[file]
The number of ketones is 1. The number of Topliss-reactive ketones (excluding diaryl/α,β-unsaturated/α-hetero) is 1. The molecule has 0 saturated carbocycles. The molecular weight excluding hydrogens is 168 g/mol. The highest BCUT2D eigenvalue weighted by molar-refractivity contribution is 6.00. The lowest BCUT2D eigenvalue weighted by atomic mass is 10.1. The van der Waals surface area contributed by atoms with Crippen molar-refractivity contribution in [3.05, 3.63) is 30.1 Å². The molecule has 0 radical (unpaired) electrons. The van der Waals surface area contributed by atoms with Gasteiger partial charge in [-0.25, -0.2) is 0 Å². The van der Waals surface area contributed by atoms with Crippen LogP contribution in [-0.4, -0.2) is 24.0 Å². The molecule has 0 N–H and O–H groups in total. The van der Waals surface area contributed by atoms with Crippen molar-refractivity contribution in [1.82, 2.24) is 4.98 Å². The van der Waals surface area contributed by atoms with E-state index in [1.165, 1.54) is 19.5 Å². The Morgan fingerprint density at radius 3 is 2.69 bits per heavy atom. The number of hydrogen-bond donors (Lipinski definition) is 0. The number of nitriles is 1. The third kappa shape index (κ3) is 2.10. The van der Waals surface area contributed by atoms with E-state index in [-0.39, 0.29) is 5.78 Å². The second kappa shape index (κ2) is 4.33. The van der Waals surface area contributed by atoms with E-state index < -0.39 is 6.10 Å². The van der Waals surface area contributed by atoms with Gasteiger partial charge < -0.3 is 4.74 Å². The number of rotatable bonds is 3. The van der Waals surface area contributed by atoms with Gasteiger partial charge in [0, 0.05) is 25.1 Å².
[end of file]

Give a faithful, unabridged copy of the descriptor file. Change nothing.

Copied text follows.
The number of ketones is 1. The number of Topliss-reactive ketones (excluding diaryl/α,β-unsaturated/α-hetero) is 1. The molecule has 0 saturated carbocycles. The molecular weight excluding hydrogens is 168 g/mol. The highest BCUT2D eigenvalue weighted by molar-refractivity contribution is 6.00. The lowest BCUT2D eigenvalue weighted by atomic mass is 10.1. The van der Waals surface area contributed by atoms with Crippen molar-refractivity contribution in [3.05, 3.63) is 30.1 Å². The molecule has 0 radical (unpaired) electrons. The van der Waals surface area contributed by atoms with Gasteiger partial charge in [-0.25, -0.2) is 0 Å². The van der Waals surface area contributed by atoms with Crippen LogP contribution in [-0.4, -0.2) is 24.0 Å². The molecule has 0 N–H and O–H groups in total. The van der Waals surface area contributed by atoms with Crippen molar-refractivity contribution in [1.82, 2.24) is 4.98 Å². The van der Waals surface area contributed by atoms with E-state index in [1.165, 1.54) is 19.5 Å². The Morgan fingerprint density at radius 3 is 2.69 bits per heavy atom. The number of hydrogen-bond donors (Lipinski definition) is 0. The number of nitriles is 1. The third kappa shape index (κ3) is 2.10. The van der Waals surface area contributed by atoms with E-state index in [-0.39, 0.29) is 5.78 Å². The second kappa shape index (κ2) is 4.33. The van der Waals surface area contributed by atoms with E-state index < -0.39 is 6.10 Å². The van der Waals surface area contributed by atoms with Gasteiger partial charge < -0.3 is 4.74 Å². The number of rotatable bonds is 3. The van der Waals surface area contributed by atoms with Gasteiger partial charge in [0, 0.05) is 25.1 Å².